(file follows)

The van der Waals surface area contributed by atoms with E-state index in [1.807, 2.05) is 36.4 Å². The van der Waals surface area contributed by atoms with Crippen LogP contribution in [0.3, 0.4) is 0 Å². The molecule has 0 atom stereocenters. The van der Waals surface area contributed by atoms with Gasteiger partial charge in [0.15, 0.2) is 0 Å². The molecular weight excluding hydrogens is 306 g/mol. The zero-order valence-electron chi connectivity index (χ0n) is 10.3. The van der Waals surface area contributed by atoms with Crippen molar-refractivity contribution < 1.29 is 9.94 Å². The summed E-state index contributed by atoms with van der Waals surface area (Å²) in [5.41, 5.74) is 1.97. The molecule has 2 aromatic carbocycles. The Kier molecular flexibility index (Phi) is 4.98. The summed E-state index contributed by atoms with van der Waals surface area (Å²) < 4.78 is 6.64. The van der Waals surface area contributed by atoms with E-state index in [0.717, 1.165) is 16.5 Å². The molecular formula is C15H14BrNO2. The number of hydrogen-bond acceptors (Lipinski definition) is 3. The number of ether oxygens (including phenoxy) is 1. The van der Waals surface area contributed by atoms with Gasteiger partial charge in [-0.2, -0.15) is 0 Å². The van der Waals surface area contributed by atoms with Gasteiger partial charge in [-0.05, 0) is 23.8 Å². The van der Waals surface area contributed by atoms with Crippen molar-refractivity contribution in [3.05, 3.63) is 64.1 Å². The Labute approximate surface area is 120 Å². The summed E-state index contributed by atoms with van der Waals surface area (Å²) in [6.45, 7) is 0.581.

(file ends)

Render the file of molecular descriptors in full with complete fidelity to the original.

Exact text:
The van der Waals surface area contributed by atoms with E-state index in [1.807, 2.05) is 36.4 Å². The van der Waals surface area contributed by atoms with Crippen LogP contribution in [0.3, 0.4) is 0 Å². The molecule has 0 atom stereocenters. The van der Waals surface area contributed by atoms with Gasteiger partial charge in [0.15, 0.2) is 0 Å². The molecular weight excluding hydrogens is 306 g/mol. The zero-order valence-electron chi connectivity index (χ0n) is 10.3. The van der Waals surface area contributed by atoms with Crippen molar-refractivity contribution < 1.29 is 9.94 Å². The summed E-state index contributed by atoms with van der Waals surface area (Å²) in [5.41, 5.74) is 1.97. The molecule has 2 aromatic carbocycles. The Kier molecular flexibility index (Phi) is 4.98. The summed E-state index contributed by atoms with van der Waals surface area (Å²) < 4.78 is 6.64. The van der Waals surface area contributed by atoms with E-state index in [0.717, 1.165) is 16.5 Å². The molecular formula is C15H14BrNO2. The number of hydrogen-bond acceptors (Lipinski definition) is 3. The number of ether oxygens (including phenoxy) is 1. The van der Waals surface area contributed by atoms with Gasteiger partial charge in [-0.2, -0.15) is 0 Å². The van der Waals surface area contributed by atoms with Gasteiger partial charge in [-0.05, 0) is 23.8 Å². The van der Waals surface area contributed by atoms with Crippen molar-refractivity contribution in [3.05, 3.63) is 64.1 Å². The Labute approximate surface area is 120 Å². The summed E-state index contributed by atoms with van der Waals surface area (Å²) in [6.45, 7) is 0.581.